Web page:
The 10 Best Nylon Guitar Strings
This wiki has been updated 23 times since it was first published in February of 2019. Don't let the price difference between a guitar and its strings trick you into believing the latter aren't that important. To a large degree, the tone that your instrument produces comes from the quality and physical properties of their cores and the materials that coat them. Our curated picks reflect the needs of students, casual hobbyists, studio musicians, and gigging performers alike. When users buy our independently chosen editorial choices, we may earn commissions to help fund the Wiki.
October 17, 2020:
Although the guitar strings in our previous ranking were all good quality, tried and tested brands, we decided to make three replacements in our list for this particular update.
Our first choice was to switch the 2-pack Legato Classical for the Fender Classical 3-Pack. While these include an extra set as compared to our previous choice, they are also high quality and the product of a highly reputable manufacturer. It could even be argued that Fender has done more than any other company to serve the enduring popularity of the guitar in modern times.
Next, we added the D'Addario EJ25B Flamenco, as while many brands claim to produce sets with a truly unique tone, these strings definitely do just that. They are designed to embellish the percussive, rhythmic sound of the Flamenco art, with a combination of bright, responsive treble strings, coupled with the sharp attack of their twangy bottom end.
Finally, we selected the Hannabach 728 HT for their handcrafted quality, using modern German manufacturing methods that result in a professional-standard product with impressive tone and clarity. This is thanks to their silver-plated bass strings with synthetic cores, and finely-calibrated treble section.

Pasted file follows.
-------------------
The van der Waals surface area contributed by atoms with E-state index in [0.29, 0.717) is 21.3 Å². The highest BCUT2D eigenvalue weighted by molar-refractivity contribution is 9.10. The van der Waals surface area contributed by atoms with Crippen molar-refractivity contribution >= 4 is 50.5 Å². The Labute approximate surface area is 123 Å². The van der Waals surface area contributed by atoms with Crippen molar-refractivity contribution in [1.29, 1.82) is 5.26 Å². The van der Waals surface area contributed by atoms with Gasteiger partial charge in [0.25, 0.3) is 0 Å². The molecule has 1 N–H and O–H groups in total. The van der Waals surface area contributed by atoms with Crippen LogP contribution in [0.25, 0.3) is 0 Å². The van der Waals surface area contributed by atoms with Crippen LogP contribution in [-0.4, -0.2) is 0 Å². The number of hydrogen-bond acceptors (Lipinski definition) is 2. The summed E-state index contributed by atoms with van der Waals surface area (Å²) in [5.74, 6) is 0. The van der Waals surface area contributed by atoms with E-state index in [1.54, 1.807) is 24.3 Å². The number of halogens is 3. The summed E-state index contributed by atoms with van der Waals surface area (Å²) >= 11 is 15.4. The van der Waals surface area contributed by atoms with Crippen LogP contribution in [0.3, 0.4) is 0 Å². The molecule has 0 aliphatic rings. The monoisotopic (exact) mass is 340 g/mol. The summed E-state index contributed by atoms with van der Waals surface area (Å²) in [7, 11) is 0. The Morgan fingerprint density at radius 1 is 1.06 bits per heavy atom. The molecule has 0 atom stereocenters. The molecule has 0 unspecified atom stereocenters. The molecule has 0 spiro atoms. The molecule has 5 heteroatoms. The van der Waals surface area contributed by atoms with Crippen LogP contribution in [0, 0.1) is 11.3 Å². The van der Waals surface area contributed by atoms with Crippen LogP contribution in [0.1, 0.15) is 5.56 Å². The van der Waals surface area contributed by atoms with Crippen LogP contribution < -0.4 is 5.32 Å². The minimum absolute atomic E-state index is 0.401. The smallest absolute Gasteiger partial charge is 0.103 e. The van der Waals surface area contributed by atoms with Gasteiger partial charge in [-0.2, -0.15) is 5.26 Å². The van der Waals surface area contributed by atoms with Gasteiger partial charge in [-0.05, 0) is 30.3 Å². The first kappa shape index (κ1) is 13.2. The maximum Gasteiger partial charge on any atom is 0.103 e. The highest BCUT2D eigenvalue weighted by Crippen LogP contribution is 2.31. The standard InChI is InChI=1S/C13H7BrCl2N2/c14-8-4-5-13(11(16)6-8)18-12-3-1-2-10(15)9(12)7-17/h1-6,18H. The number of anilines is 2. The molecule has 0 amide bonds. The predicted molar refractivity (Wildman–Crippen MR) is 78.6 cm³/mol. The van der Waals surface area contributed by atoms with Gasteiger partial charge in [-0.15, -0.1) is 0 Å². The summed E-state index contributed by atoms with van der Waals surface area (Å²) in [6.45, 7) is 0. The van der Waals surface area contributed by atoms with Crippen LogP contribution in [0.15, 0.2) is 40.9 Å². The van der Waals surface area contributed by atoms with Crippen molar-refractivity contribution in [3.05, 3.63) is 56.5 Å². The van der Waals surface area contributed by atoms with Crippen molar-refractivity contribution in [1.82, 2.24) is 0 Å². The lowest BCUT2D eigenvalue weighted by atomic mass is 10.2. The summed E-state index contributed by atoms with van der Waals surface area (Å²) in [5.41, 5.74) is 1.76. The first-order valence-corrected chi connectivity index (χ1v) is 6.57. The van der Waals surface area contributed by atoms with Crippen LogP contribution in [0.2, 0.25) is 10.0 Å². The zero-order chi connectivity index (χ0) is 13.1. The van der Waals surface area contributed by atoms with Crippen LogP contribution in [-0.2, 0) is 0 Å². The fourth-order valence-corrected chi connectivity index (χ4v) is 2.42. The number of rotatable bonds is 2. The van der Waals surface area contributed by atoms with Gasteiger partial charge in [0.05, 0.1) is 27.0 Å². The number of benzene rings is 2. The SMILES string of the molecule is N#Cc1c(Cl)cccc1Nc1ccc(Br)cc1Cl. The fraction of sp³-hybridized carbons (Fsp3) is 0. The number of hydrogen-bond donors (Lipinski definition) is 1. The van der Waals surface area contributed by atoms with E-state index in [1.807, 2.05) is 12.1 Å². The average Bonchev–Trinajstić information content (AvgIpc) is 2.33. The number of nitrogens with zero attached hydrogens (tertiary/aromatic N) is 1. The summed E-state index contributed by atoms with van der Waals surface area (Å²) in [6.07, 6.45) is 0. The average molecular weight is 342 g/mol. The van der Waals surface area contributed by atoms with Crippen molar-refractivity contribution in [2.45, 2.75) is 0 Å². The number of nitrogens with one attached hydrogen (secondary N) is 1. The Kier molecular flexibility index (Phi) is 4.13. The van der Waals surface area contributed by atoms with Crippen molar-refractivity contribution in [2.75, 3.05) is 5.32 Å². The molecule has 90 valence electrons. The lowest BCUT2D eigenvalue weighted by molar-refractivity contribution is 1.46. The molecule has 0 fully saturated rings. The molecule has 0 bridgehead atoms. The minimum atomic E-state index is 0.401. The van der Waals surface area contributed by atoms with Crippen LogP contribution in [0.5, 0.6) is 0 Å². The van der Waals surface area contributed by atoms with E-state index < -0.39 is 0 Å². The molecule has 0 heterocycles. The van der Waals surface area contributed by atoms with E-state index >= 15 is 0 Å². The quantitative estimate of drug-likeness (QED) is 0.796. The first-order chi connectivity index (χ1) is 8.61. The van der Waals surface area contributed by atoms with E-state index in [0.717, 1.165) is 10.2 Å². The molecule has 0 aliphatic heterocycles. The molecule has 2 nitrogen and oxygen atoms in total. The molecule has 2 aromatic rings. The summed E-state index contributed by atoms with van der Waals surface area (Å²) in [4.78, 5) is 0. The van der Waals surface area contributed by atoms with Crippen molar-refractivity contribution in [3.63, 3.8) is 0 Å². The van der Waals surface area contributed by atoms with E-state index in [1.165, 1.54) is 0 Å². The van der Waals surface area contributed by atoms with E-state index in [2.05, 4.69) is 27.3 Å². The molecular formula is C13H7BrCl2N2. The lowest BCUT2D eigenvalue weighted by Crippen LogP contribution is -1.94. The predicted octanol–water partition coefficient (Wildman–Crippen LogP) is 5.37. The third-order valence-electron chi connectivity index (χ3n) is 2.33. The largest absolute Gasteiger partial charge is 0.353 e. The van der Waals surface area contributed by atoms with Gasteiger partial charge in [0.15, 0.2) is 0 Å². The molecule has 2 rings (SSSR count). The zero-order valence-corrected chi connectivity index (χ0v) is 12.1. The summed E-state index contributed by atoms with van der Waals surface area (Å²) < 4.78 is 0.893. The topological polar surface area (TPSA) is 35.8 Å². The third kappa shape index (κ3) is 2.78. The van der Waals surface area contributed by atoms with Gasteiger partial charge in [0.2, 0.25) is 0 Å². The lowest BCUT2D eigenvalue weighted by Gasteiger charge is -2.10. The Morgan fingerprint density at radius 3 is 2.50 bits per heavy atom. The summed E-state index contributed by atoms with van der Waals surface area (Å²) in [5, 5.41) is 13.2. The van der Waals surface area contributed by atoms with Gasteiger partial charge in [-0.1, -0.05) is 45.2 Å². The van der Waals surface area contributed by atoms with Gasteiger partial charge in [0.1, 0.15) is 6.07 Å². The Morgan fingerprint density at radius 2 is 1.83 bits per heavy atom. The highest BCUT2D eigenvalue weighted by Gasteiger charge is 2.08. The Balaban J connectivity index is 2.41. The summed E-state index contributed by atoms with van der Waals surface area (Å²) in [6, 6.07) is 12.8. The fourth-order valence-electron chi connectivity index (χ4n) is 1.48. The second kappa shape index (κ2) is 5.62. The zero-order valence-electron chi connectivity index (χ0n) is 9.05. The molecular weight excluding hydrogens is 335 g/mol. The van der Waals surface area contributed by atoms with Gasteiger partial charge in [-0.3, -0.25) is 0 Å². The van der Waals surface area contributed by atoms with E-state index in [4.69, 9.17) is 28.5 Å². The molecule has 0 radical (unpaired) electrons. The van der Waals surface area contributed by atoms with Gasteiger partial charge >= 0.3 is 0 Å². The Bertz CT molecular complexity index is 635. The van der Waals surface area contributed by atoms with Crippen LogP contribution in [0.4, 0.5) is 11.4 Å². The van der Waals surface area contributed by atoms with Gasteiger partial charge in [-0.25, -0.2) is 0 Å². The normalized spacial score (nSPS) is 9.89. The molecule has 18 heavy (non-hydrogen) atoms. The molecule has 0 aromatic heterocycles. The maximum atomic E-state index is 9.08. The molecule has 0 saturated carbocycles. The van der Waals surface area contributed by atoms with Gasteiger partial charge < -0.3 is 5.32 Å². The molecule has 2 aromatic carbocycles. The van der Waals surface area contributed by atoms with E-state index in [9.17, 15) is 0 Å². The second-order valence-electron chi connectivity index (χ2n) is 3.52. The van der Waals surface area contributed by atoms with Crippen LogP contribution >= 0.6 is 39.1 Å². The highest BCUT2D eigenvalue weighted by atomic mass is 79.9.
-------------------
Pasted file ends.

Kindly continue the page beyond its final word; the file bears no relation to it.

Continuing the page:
February 14, 2019:
Considering how to appropriately approach a best-of of list for guitar strings is difficult given the subjectivity of such a subject, as well as the sheer disagreement across the board about which strings reign supreme. One person might say of the Ernie Ball Earthwood Folk, for example, that they sound dull, lifeless, flabby, whereas another equally qualified ear-having person may say, well, no, actually, that sounds quite balanced, pleasant, and unassuming to me, and I adore it. Regardless, through research, one can detect patterns: like the near unanimous agreement that the Savarez Accordion Accessory have a long, satisfactory sustain, or that the Augustine Regal Blue will last longer than most nylon strings without needing to be changed. Then we have the D’Addario Pro-Arte, the crowd-favorite, a high-quality set barely more expensive than a set of plastic guitar picks. What gives? Well, as noted, not everyone agrees on these ones, but overall, they are sonically pleasing, reliable, and economic without skimping on quality. Compare them with the equally-priced Martin M160--which themselves are not shabby--and you'll see that there are differences, some not so subtle. The type of metal used to coat the strings' nylon core affects the quality and resonance of the string, as does the tension, and of course, the instrument itself. You may love what the relatively costly Augustine Blue Regals do for you on your primary guitar, whereas the sound on a Martin Backpacker may totally fail to impress you. Regardless, the best way is to experiment, using this list as a jumping off point.